Merkley: U.S. can't keep paying for war
WASHINGTON - U.S. Sen. Jeff Merkley, back from his second trip to Afghanistan within 18 months, says he saw or heard nothing to change his mind that U.S. military forces should be headed out even quicker than President Obama announced back in June.
Although he praised U.S. diplomats and troops, the Oregon Democrat said Afghanistan cannot sustain the buildup of military and police forces — and is failing to reduce corruption — that would hasten the end of the U.S. effort there.
"This nation-building mission is not working," he said at a luncheon last week sponsored by the Strategic Economic Development Corp. in Salem. "We need to do a lot more nation-building at home." Merkley said he thinks the United States has largely accomplished key goals: ousting the Taliban from power in Afghanistan, killing Osama bin Laden (on May 2), and disrupting the al-Qaeda training camps instrumental in the terrorist attacks of Sept. 11, 2001.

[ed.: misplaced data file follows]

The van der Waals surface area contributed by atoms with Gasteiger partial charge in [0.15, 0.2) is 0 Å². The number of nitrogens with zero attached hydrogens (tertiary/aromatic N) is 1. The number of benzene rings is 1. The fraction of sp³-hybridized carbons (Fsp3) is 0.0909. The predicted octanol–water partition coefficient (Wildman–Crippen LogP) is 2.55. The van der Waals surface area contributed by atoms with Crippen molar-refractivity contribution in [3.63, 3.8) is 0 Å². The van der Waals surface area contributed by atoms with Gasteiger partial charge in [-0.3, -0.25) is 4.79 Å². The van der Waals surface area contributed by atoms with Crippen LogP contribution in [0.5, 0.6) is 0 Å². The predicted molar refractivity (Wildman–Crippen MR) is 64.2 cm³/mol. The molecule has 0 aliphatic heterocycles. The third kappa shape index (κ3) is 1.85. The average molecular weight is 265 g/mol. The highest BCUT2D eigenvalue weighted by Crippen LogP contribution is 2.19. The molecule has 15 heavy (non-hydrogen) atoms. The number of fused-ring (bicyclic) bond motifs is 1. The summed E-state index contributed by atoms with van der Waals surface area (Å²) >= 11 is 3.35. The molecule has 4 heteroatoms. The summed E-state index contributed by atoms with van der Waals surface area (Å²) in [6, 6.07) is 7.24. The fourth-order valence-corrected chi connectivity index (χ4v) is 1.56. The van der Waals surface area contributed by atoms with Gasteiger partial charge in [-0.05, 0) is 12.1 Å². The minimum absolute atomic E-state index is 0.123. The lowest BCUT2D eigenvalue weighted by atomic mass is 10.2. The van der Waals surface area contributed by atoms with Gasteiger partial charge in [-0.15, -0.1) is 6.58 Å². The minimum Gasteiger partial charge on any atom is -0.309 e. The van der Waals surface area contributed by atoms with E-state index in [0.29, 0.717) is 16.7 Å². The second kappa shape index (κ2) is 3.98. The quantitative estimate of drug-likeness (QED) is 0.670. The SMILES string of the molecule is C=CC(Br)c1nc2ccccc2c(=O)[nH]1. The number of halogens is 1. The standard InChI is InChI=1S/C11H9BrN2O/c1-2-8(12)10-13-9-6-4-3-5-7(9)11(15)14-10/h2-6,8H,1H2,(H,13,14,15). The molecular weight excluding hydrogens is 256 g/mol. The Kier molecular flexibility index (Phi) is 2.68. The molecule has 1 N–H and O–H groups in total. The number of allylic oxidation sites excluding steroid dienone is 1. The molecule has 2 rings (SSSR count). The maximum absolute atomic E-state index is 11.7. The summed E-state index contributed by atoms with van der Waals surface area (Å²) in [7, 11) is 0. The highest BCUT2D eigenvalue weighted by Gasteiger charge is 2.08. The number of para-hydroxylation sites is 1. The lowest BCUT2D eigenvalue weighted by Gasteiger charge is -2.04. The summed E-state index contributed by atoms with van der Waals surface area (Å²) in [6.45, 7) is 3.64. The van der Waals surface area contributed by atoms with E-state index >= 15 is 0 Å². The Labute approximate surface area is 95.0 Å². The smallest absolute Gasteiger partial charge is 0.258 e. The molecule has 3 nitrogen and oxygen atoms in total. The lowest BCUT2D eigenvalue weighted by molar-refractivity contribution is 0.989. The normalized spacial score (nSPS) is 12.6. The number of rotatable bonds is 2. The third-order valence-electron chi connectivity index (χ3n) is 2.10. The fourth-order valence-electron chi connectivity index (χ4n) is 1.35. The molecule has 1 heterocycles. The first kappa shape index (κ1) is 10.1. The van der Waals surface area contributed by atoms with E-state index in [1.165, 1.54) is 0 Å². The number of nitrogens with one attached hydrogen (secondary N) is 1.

He said the United States should focus on counter-terrorism, not a more extensive counter-insurgency strategy that neither nation can afford.
Merkley went with Sens. Carl Levin of Michigan, chairman of the Armed Services Committee, and Jeanne Shaheen of New Hampshire.
They spent one day in Kabul, Afghanistan's capital; one day in Islamabad, Pakistan's capital, and one day in Jalalabad, in eastern Afghanistan, and in a village near the border with Pakistan. He met with Pashtun village elders who told him that officeholders of the central government were not chosen on merit, but on their connections. "This pervasive corruption affects every level of government," he said.
Merkley also visited Afghanistan in February 2010, a couple of months after President Obama increased U.S. troops from 68,000 to their current level of 100,000. Obama announced on June 22 that 10,000 would be drawn down by the end of this year, and 20,000 more by the end of next summer, en route to all U.S. troops out by 2014. Merkley was one of three senators who obtained signatures from a total of 27 colleagues on a mid-June letter urging Obama to step up troop withdrawals. (Agencies)